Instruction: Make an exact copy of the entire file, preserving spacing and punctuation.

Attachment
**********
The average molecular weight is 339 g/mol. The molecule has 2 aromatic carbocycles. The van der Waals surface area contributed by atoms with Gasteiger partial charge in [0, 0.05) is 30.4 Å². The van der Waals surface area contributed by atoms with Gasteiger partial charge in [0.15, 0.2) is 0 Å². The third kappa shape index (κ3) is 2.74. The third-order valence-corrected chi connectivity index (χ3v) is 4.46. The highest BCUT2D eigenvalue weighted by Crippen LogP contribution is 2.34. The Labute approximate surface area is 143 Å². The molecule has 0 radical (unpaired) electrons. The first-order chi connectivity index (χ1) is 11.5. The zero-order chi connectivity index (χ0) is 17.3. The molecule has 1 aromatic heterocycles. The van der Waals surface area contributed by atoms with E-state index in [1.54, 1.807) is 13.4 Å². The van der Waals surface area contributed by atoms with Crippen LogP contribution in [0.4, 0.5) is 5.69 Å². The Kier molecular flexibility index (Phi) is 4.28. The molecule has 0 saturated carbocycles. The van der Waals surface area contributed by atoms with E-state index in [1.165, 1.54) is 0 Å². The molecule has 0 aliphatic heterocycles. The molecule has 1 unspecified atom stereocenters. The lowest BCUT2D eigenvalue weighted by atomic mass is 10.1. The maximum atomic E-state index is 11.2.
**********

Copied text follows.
The average molecular weight is 339 g/mol. The molecule has 2 aromatic carbocycles. The van der Waals surface area contributed by atoms with Gasteiger partial charge in [0, 0.05) is 30.4 Å². The van der Waals surface area contributed by atoms with Gasteiger partial charge in [0.15, 0.2) is 0 Å². The third kappa shape index (κ3) is 2.74. The third-order valence-corrected chi connectivity index (χ3v) is 4.46. The highest BCUT2D eigenvalue weighted by Crippen LogP contribution is 2.34. The Labute approximate surface area is 143 Å². The molecule has 0 radical (unpaired) electrons. The first-order chi connectivity index (χ1) is 11.5. The zero-order chi connectivity index (χ0) is 17.3. The molecule has 1 aromatic heterocycles. The van der Waals surface area contributed by atoms with E-state index in [1.54, 1.807) is 13.4 Å². The van der Waals surface area contributed by atoms with Crippen LogP contribution in [0.4, 0.5) is 5.69 Å². The Kier molecular flexibility index (Phi) is 4.28. The molecule has 0 saturated carbocycles. The van der Waals surface area contributed by atoms with E-state index in [1.165, 1.54) is 0 Å². The molecule has 0 aliphatic heterocycles. The molecule has 1 unspecified atom stereocenters. The lowest BCUT2D eigenvalue weighted by atomic mass is 10.1. The maximum atomic E-state index is 11.2.